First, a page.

Agroforestry Systems

, Volume 13, Issue 1, pp 73–85 | Cite as

Marketing constraints for Eucalyptus from farm lands in India

  • N. C. Saxena


During the early eighties farmers in north-west India planted Eucalyptus on a massive scale for sale as poles and pulpwood. However, after 1986 farmers in this region have almost stopped growing Eucalyptus, as their experience with its marketing was not a happy one. The pole market got saturated, paper mills did not pay a remunerative price, and fuelwood prices were low and uneconomical. More important, because of legal restrictions on the transport and sale of wood, and other institutional factors, the gap in the farmgate price and the consumer price remained very wide. Wood markets have, on the whole, exploited the farmers, rather than helped them. Due to this, the short period of flirtation with tree crops seems to be over for at least resident farmers in those very areas in north-west India where they had so enthusiastically planted Eucalyptus in the early 1980s.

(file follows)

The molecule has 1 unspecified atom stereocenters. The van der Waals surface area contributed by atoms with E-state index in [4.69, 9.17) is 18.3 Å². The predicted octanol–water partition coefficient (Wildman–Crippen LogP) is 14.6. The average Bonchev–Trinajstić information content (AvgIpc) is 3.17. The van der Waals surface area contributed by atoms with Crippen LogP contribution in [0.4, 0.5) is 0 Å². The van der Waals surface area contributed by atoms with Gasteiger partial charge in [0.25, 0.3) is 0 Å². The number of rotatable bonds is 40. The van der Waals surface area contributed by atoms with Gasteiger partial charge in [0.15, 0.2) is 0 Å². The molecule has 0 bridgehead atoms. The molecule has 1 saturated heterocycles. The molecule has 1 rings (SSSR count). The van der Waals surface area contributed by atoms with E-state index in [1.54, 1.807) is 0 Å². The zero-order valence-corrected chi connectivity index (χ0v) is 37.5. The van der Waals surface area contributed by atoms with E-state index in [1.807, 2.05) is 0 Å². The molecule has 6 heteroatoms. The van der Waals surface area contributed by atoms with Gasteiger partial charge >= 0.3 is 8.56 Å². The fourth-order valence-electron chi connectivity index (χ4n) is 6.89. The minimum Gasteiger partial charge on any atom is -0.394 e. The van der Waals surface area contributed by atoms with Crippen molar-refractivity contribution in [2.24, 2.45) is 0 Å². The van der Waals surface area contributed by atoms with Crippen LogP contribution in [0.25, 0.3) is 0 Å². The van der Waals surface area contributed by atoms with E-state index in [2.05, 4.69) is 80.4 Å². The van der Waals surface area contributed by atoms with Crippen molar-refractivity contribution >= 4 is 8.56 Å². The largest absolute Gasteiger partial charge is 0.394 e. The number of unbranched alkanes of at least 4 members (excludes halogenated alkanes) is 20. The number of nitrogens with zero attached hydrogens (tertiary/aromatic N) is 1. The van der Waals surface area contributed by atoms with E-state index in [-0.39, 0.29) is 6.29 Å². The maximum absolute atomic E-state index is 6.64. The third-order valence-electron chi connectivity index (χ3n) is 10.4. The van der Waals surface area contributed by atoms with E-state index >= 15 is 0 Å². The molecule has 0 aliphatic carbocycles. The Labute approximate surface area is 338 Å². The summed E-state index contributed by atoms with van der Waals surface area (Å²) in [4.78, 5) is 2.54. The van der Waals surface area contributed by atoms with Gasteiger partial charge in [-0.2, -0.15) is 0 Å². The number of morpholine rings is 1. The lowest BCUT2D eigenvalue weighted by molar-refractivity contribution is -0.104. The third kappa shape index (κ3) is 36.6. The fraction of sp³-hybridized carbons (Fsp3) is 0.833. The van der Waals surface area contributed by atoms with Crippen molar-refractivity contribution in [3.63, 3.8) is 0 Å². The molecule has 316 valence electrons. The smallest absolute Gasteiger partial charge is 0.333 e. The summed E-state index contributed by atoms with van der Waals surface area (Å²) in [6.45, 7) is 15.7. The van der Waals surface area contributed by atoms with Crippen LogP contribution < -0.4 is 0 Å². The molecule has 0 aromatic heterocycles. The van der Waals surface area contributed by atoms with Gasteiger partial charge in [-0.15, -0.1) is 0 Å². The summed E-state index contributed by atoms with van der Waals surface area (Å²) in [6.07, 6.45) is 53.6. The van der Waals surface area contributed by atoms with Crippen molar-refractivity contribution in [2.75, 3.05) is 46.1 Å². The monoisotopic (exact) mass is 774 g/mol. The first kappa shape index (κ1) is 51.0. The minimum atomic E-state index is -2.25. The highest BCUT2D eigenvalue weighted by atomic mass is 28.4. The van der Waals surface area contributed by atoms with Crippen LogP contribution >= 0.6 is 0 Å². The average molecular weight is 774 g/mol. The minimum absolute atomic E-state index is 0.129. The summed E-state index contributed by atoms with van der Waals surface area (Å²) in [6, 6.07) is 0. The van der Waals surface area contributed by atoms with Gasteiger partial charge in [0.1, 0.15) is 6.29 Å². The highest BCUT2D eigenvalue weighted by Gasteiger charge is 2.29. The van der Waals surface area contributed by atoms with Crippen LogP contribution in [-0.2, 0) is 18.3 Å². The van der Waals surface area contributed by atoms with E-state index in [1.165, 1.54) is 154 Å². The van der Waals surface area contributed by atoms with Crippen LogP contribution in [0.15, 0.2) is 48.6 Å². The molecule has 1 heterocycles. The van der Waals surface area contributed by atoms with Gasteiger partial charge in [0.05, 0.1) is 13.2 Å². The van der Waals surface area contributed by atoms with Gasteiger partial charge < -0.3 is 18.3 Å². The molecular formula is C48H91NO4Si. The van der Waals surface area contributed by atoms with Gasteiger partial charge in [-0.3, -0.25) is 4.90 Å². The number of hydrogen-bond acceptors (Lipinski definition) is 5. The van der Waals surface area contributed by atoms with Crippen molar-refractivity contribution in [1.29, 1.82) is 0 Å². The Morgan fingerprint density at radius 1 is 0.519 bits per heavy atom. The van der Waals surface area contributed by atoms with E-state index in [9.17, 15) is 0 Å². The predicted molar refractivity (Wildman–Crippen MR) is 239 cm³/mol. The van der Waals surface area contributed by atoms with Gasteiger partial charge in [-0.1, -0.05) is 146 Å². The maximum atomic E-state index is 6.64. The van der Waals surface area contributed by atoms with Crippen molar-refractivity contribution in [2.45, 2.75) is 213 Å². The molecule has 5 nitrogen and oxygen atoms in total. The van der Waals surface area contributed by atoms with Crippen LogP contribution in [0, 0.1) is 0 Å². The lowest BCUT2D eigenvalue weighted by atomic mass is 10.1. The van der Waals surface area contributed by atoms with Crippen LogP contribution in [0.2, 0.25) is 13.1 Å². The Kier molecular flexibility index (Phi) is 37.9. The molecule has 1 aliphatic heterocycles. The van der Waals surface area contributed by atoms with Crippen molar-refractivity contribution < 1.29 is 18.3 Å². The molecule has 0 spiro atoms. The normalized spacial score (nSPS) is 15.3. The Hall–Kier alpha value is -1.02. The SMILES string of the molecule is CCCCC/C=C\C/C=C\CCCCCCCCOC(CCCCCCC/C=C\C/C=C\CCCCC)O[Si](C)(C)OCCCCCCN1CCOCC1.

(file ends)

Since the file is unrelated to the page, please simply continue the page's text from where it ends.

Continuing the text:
Key words

Eucalyptus farm forestry wood markets poles pulpwood timber fuelwood 



Block Development Officer


poor people who collect firewood on their heads from forest lands for consumption and sale

m ha

million hectares


Indian Rupee 16 Rs = 1 US Dollar in 1989


elected village organisation


village chief


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Copyright information

© Kluwer Academic Publishers 1991

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  • N. C. Saxena

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